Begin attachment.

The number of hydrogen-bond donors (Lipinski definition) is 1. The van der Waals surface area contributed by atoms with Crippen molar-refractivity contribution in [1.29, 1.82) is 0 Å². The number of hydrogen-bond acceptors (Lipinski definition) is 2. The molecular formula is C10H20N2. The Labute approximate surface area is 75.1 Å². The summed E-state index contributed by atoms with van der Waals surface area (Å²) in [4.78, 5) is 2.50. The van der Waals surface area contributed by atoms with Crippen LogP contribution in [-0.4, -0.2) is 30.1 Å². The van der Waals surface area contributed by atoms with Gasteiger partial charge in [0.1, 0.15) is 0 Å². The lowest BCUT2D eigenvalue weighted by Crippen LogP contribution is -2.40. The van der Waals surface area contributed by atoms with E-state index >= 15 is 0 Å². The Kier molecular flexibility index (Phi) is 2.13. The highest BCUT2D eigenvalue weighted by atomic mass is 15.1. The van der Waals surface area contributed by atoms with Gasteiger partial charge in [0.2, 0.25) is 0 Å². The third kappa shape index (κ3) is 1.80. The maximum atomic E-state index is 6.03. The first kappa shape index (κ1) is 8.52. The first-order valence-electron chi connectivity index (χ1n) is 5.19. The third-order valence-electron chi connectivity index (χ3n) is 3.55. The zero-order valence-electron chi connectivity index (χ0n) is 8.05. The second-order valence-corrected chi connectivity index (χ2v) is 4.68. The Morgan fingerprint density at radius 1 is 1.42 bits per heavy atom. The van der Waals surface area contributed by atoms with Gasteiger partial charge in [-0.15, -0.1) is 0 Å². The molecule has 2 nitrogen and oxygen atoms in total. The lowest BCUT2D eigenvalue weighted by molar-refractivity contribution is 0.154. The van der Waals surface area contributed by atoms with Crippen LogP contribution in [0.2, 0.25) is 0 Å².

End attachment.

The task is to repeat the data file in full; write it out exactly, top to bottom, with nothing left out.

The number of hydrogen-bond donors (Lipinski definition) is 1. The van der Waals surface area contributed by atoms with Crippen molar-refractivity contribution in [1.29, 1.82) is 0 Å². The number of hydrogen-bond acceptors (Lipinski definition) is 2. The molecular formula is C10H20N2. The Labute approximate surface area is 75.1 Å². The summed E-state index contributed by atoms with van der Waals surface area (Å²) in [4.78, 5) is 2.50. The van der Waals surface area contributed by atoms with Crippen LogP contribution in [-0.4, -0.2) is 30.1 Å². The van der Waals surface area contributed by atoms with Gasteiger partial charge in [0.1, 0.15) is 0 Å². The lowest BCUT2D eigenvalue weighted by Crippen LogP contribution is -2.40. The van der Waals surface area contributed by atoms with E-state index >= 15 is 0 Å². The Kier molecular flexibility index (Phi) is 2.13. The highest BCUT2D eigenvalue weighted by atomic mass is 15.1. The van der Waals surface area contributed by atoms with Gasteiger partial charge in [0.2, 0.25) is 0 Å². The third kappa shape index (κ3) is 1.80. The maximum atomic E-state index is 6.03. The first kappa shape index (κ1) is 8.52. The first-order valence-electron chi connectivity index (χ1n) is 5.19. The third-order valence-electron chi connectivity index (χ3n) is 3.55. The zero-order valence-electron chi connectivity index (χ0n) is 8.05. The second-order valence-corrected chi connectivity index (χ2v) is 4.68. The Morgan fingerprint density at radius 1 is 1.42 bits per heavy atom. The van der Waals surface area contributed by atoms with Gasteiger partial charge in [-0.15, -0.1) is 0 Å². The molecule has 2 nitrogen and oxygen atoms in total. The lowest BCUT2D eigenvalue weighted by molar-refractivity contribution is 0.154. The van der Waals surface area contributed by atoms with Crippen LogP contribution in [0.2, 0.25) is 0 Å².